Moruna is the Arabic word for ‘flexibility’ – and the name of the first official collection launched by Egyptian design brand Don Tanani, led by Lina Alorabi. Inspired by the Ouroboros bench (part of the brand’s debut Duality collection, created in 2021), the pieces represent the deconstruction and reconstruction of the bench; its undulating curves and solid hand-carved wood transformed into a range of versatile seating options.
To understand the Moruna collection, one must become familiar with the brand’s Duality collection – an ongoing project that aims to redefine and disrupt the perceptions of Egyptian design, both locally and globally. “Imagery of ancient Egypt is universally recognised but defining modern Egypt is a struggle for Egyptians and those outside of it,” Don Tanani and Alorabi state in their brand manifesto.
“Our designs aim to redefine and explore our history and to help us to understand where we come from and to define our future,” says Alorabi. “Every piece we design is an exploration of the limits of craft, furthering the role of Egypt’s excellence in artisanship and its unique identity and position in [the art world].” Don Tanani groups its collections into two segments: ‘closed editions’ like the Duality collection explore the brand’s research and development, creating limited-edition pieces such as the Ouroboros chair and the Mehen and Apep tables; while the ‘open editions’ reference the ideas and concepts of the former by creating more functional and commercially viable designs. “Instead of creating a single object as [a] demonstration of skill and concept, we expanded into functional needs,” Alorabi explains. “The seats are designed around ergonomic principles, while also allowing for both relaxed and formal seating postures. The collection can be used both indoors and outdoors, blurring and expanding [the] boundaries of functional spaces in a home.”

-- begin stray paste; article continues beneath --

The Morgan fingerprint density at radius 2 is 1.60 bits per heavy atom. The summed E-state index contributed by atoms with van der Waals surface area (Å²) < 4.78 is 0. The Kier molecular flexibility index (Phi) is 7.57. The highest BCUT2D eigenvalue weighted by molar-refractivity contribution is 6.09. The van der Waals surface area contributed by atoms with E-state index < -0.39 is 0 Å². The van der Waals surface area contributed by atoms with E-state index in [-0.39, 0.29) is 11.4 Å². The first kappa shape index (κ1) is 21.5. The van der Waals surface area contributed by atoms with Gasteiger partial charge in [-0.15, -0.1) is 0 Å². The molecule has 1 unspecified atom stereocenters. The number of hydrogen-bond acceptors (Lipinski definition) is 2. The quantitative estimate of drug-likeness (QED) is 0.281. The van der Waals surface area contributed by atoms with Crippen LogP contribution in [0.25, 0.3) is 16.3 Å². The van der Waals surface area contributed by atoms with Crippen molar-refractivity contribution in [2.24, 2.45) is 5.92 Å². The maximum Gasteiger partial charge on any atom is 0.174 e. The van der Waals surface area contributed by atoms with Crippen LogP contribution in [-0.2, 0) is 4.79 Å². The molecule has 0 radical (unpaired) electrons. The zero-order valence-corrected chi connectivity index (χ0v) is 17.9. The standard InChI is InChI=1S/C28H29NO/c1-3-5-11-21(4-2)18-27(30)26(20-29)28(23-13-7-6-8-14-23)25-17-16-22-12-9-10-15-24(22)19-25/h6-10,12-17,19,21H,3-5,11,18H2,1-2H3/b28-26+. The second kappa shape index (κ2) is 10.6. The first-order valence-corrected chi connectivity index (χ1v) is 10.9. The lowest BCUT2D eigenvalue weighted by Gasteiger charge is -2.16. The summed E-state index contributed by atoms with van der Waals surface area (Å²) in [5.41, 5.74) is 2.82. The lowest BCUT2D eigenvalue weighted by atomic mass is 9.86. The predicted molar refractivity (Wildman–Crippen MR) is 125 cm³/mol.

The Moruna collection comes in solid oxidised oak or solid teak, with cushions that are fully removable, and upholstered in a selection of outdoor fabrics. Each piece also features brass-capped feet. The collection also includes a coffee table with solid wool ‘tiles’ inlaid with end-grain inserts to create a contrasting pattern from the top, curving seamlessly down to its front.
“We wanted to express the luxurious slow life that we enjoy as Egyptians; conversing, sharing, making memories and enjoying company,” Alorabi explains. “The Moruna collection focuses heavily on expanding the definition of seating as a social machine. The Double Sided sofa can be used from both sides, while the Conversation chair aims to stir up deep dialogues, and the sun lounger invites relaxation. The collection expresses physicality and functionality as an intangible social expression.” Most importantly, Don Tanani’s goal is to contribute to the elevation of Egyptian design by facilitating opportunities for innovative and research-based design in Egypt. As the country continues its rigorous urban expansion, Egyptian designers, artists and curators are using this time to ensure that the momentum is guided in the right direction, where cultural pride and the appreciation of the country’s heritage are carefully referenced and interpreted in a contemporary context. “The Egyptian design scene has become aware of its importance in preserving our culture and artisanal heritage,” says Alorabi. “Design can serve as a protector and developer [and] so it is a very exciting time to be a designer in Egypt.
“People are more demanding and thoughtful when considering their environment and the objects they interact with on a daily basis,” she continues. “They want to contribute to something and not follow blind consumerism. Purpose is transforming the Egyptian design scene.”
Photography by Louay Nasser